“We applied a machine learning method called ‘positive and unlabeled’ learning to the problem of figuring out which materials should be the easiest to synthesize in the lab,” says Frey. “Our ‘positive’ data are the materials that have already been successfully made. We invent new materials by taking the existing ones and imagining switching the atoms that make them up with similar elements from the periodic table. All these theorized materials are ‘unlabeled,’ because we don’t know if they can be made or not.”
In this way, the team used the limited data available to make predictions about the potential successes or failures of specific 2D materials synthesis. If scientists could consistently apply machine learning in this way, they could focus on making materials that have a high likelihood of successful synthesis and integration into future technology and avoid expending time and resources on materials that will likely fail.
In this study, Shenoy and Frey focused on a family of layered materials known as MAX phases that can be chemically altered to create a class of 2D materials called MXenes, which are of particular interest for real-world applications.
“The 2D nature of these MXenes imparts them with all sorts of interesting properties that aren’t seen in conventional 3D materials. MXenes in particular have an amazingly wide range of applications from energy storage to water purification and biosensing,” says Frey.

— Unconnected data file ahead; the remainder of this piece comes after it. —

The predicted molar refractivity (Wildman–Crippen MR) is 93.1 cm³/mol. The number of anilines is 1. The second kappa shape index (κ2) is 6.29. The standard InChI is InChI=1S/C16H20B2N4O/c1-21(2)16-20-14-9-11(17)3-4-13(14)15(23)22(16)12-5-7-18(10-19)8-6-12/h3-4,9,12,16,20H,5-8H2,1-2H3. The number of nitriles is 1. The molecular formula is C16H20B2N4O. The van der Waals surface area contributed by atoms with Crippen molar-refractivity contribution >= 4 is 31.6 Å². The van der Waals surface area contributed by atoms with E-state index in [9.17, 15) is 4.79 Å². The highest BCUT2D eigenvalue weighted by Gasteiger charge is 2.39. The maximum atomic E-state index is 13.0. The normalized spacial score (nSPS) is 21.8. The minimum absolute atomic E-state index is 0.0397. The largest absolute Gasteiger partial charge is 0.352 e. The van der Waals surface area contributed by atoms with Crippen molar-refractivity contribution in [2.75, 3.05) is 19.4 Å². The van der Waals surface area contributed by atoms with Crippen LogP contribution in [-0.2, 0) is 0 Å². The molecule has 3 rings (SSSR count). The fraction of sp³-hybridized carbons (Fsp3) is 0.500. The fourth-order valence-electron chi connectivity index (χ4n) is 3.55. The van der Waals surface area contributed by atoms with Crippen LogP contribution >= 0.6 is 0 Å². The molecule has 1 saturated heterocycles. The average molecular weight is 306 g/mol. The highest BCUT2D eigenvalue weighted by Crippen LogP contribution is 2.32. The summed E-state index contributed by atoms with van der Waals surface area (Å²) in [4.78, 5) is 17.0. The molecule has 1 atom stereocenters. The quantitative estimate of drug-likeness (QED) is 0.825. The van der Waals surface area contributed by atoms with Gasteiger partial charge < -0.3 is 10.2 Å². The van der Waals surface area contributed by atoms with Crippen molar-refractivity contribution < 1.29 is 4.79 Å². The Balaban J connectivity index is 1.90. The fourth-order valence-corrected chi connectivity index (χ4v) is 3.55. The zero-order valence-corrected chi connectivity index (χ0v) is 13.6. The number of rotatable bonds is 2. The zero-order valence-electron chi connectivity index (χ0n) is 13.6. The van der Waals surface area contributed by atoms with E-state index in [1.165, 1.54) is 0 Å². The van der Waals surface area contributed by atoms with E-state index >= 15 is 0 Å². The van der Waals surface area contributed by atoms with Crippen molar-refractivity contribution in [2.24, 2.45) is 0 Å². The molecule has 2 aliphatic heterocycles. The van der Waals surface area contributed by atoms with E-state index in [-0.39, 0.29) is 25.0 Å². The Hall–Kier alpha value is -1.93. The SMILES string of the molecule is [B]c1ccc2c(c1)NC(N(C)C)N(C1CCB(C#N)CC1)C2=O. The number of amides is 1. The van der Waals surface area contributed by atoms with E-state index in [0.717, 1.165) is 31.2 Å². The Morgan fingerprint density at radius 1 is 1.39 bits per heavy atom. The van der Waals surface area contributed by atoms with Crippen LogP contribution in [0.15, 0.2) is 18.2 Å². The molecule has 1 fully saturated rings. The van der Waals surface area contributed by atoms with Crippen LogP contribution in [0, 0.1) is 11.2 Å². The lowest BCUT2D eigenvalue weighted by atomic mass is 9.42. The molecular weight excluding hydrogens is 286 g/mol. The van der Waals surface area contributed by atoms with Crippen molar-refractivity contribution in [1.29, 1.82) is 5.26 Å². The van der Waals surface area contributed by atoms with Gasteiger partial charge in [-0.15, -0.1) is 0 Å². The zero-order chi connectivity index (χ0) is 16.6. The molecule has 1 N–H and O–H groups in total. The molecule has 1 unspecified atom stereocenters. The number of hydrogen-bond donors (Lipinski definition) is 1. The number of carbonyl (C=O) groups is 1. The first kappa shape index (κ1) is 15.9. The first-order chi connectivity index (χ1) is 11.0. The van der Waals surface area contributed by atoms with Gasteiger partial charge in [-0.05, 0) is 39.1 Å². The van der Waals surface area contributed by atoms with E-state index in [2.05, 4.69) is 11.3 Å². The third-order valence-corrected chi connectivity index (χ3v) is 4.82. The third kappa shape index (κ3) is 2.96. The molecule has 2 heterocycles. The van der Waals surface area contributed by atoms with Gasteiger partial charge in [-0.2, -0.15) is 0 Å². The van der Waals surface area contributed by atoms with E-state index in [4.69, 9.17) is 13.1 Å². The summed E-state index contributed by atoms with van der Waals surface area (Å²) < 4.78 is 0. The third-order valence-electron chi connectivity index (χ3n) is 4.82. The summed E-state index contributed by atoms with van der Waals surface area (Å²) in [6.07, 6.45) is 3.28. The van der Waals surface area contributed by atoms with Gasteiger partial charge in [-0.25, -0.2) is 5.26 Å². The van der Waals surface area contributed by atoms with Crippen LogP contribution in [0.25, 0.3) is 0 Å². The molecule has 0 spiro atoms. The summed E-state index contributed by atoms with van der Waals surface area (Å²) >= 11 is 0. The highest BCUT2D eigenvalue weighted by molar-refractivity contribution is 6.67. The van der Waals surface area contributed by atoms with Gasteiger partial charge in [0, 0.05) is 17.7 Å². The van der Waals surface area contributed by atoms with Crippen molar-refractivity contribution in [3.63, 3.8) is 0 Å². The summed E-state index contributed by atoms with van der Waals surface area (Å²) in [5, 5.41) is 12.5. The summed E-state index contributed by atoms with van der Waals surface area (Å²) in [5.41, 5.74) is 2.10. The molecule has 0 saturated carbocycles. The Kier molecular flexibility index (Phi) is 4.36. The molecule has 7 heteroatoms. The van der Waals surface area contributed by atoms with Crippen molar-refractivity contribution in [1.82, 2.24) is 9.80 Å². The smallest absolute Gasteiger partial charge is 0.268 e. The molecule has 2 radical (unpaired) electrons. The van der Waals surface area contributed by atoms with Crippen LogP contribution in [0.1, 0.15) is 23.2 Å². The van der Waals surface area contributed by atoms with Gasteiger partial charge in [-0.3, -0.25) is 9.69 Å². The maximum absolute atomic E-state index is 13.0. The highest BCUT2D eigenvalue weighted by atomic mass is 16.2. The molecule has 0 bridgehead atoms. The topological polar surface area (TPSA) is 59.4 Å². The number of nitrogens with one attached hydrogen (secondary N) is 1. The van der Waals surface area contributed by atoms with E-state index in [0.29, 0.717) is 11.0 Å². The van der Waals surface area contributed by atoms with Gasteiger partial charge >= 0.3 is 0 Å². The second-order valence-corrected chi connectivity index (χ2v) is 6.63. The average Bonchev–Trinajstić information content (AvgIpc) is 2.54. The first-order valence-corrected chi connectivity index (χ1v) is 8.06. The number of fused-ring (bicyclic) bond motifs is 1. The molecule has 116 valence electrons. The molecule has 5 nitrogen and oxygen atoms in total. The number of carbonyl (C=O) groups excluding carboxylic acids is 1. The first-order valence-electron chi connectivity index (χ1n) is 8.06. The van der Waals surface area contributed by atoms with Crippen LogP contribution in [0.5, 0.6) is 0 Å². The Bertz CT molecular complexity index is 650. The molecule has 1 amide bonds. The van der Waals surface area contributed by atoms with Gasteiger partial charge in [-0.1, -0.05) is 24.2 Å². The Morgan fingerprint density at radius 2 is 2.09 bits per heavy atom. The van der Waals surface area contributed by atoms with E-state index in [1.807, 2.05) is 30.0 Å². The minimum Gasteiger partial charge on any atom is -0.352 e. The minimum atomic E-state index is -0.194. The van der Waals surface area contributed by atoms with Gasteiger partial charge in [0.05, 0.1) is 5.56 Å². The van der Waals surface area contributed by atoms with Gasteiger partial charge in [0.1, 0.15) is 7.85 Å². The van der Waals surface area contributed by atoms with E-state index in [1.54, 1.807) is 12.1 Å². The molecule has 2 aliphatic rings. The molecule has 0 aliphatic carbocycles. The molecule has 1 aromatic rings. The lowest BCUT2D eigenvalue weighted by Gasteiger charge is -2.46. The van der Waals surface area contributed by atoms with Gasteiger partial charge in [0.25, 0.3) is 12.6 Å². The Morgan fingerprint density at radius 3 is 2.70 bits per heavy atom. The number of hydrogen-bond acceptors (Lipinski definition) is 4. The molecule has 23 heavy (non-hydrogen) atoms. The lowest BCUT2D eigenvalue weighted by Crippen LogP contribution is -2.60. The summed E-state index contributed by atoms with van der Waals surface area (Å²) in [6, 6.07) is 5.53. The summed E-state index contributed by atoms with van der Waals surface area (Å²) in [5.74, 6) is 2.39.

The research team’s “positive and unlabeled” machine learning model predicted 18 MXene compounds that are good candidates for experimental synthesis. Some of these potential compounds contain elements never seen before in MXenes, expanding the list of 2D materials that are alluring options for future industry applications.
Although, at this point, the research simply suggests that certain 2D materials could be successfully created, Frey is already thinking about how, once synthesized, those materials could become critical components in the coming waves of technological progress.
“These materials could be used in next-generation battery technologies or as building blocks for information processing platforms that surpass currently available computers,” says Frey.
In addition to Shenoy and Frey, Jin Wang, postdoctoral researcher in the Department of Materials Science and Engineering, Gabriel Iván Vega Bellido, an undergraduate student from the University of Puerto Rico participating in the NSF-MRSEC summer REU program, and two collaborators from the Drexel Nanomaterials Institute, Babak Anasori and Yury Gogotsi, contributed to the study.
The research was supported by the Army Research Office through contract W911NF-16–1–0447, the National Science Foundation by grants EFMA-542879, CMMI-1727717, DMR-1740795 and MRSEC DMR-1720530, the Department of Defense through the National Defense Science & Engineering Graduate Fellowship Program, and the National Institute of General Medical Sciences of the National Institutes of Health under Award Number T34GM008419.